• Other Alcohol Monitoring & Abstinence: Requires that a court order “other alcohol monitoring” only if the court orders abstinence from alcohol and the defendant does not drive a vehicle or is not eligible for an IIL.   RCW 46.61.5055(5)(f); 2SHB 2742 §  4.
  • Deferred Prosecutions: Removes the requirement that a court order the application for an IIL for deferred prosecutions.  RCW 46.20.720(2); 2SHB 2742 § 3.

The Department of Licensing and Ignition Interlock Licenses and Devices:

  • Drug Related Convictions: Allows DOL to require installation of IID for both drug and alcohol related DUI and Physical Control convictions after any applicable period of suspension.  RCW 46.20.720 (3); 2SHB 2742 § 3.
  • Out of State Convictions: Clarifies that DOL shall require IID for out of state DUI and Physical Control Convictions.  DOL is currently requiring this, but now they have the authority to do so. RCW 46.20.720(3); 2SHB 2742 § 3.
  • Removal of Ignition Interlock Devices: Establishes requirements a driver must meet before removal of an IID.  A driver will be required to show that certain events did not occur during the four consecutive months prior to the date they are eligible to remove the IID.  Those events are: (1) an attempt to start with a BAC of 0.04 or more; (2) failure to take or pass any retest; or (3) failure to appear at IID vendor for required maintenance; repair, calibration, monitoring, inspection, or replacement.  RCW 46.20.720(4); 2SHB 2742 § 3.

Changes From Winebrenner/Quezeda Cases:

  • Within Seven or Ten Years:  Defines a prior offense for purposes of DUI and Physical Control penalties as when the arrest for a prior offense occurred within seven (or ten for felony) years before or after the arrest for the current offense. RCW 46.61.5055(14)(b) & (c); 2SHB 2742 § 4.
  • Prior Deferred Prosecutions: Clarifies that “if a deferred prosecution is revoked based on a subsequent conviction for an offense listed in this subsection the subsequent conviction shall not be treated as a prior offense of the revoked deferred prosecution for purposes of sentencing.” RCW 46.61.5055 (14)(a); 2SHB 2742 § 4.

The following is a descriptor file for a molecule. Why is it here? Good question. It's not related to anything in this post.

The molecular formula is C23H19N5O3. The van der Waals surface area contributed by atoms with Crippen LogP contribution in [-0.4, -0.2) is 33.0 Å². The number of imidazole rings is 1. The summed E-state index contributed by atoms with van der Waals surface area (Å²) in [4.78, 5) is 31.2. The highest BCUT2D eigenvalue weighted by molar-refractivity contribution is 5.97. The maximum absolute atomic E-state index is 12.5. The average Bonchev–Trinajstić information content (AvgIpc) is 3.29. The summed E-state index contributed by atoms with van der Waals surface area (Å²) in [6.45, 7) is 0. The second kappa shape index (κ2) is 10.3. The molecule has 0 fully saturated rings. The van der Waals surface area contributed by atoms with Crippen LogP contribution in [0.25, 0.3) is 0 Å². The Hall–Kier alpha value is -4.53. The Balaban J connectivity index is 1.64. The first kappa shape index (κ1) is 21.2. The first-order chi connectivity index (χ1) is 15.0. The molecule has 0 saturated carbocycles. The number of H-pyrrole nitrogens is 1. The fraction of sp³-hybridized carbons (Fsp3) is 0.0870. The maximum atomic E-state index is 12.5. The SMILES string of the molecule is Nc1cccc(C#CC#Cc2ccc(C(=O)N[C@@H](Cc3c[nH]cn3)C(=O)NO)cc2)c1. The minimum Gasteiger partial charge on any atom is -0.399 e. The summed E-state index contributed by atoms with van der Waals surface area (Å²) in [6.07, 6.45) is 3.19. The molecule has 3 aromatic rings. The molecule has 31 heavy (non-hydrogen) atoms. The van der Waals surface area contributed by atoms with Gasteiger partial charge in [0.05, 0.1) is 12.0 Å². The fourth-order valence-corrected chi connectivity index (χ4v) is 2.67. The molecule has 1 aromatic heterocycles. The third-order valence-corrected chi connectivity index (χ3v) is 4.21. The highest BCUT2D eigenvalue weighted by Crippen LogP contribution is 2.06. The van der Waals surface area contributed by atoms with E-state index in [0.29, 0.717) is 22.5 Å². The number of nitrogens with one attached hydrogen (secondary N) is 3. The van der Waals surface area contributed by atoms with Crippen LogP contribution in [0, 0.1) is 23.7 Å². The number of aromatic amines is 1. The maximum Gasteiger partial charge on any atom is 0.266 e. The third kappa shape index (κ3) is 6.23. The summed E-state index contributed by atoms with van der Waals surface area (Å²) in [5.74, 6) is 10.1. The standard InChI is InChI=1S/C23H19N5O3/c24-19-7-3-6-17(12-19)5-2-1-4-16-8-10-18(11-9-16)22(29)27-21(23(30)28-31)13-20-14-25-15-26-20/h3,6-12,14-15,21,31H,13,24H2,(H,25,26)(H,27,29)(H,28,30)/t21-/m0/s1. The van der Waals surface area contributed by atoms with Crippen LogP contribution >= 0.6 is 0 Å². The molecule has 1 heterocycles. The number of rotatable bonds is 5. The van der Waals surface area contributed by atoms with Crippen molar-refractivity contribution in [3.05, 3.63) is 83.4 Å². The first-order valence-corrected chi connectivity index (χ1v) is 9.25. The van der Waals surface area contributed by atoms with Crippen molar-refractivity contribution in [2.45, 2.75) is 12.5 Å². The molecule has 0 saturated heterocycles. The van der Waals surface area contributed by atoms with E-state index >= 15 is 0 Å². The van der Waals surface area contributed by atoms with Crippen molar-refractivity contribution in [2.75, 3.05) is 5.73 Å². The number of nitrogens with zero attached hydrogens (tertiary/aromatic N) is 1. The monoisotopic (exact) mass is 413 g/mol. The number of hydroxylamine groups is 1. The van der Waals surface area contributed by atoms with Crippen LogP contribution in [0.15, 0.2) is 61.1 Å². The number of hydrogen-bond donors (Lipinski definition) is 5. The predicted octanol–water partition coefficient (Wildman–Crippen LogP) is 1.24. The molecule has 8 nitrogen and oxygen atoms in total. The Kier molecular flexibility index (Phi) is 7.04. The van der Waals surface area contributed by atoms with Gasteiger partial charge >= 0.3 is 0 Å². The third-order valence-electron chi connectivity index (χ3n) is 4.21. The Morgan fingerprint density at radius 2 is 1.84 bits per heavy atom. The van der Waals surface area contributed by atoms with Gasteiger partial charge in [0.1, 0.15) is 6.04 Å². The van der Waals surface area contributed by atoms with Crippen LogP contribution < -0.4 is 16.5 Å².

Government's Liability:

  • Limits Liability:  Adds a new section to 46.61 which limits government's liability if a probation department verifies installation of an IID on a defendant's vehicle.  Such verification is accomplished by receipt of written verification from IID vendor.  2SHB 2742 § 5.

Ignition Interlock Device & Ignition Interlock License Violations:

  • IIL Violations: Increases a violation of the restrictions of an IIL from a misdemeanor punishable by up to $200 and six month in jail to a gross misdemeanor.  RCW 46.20.410(2); 2SHB 2742 § 6.
  • DWLS 2nd or 3rd:  Clarifies that if driver is eligible for the IIL but has not received one, they are not considered “eligible to reinstate” for purposes of the DWLS statute.  RCW 46.20.342(1)(b) & (c); 2SHB 2742 § 7.
  • IID and Deferred Prosecution: Makes it a gross misdemeanor to operate a motor vehicle without IID if required while on a deferred prosecution (previously was not a crime).  RCW 46.20.740 (1) & (2); 2SHB 2742 § 8.
  • Deferred Prosecution and License Suspension: Grants DOL the ability to suspend a license if a driver on a deferred prosecution fails to comply with the IID requirement.  RCW 46.20.740(1); 2SHB 2742 § 8.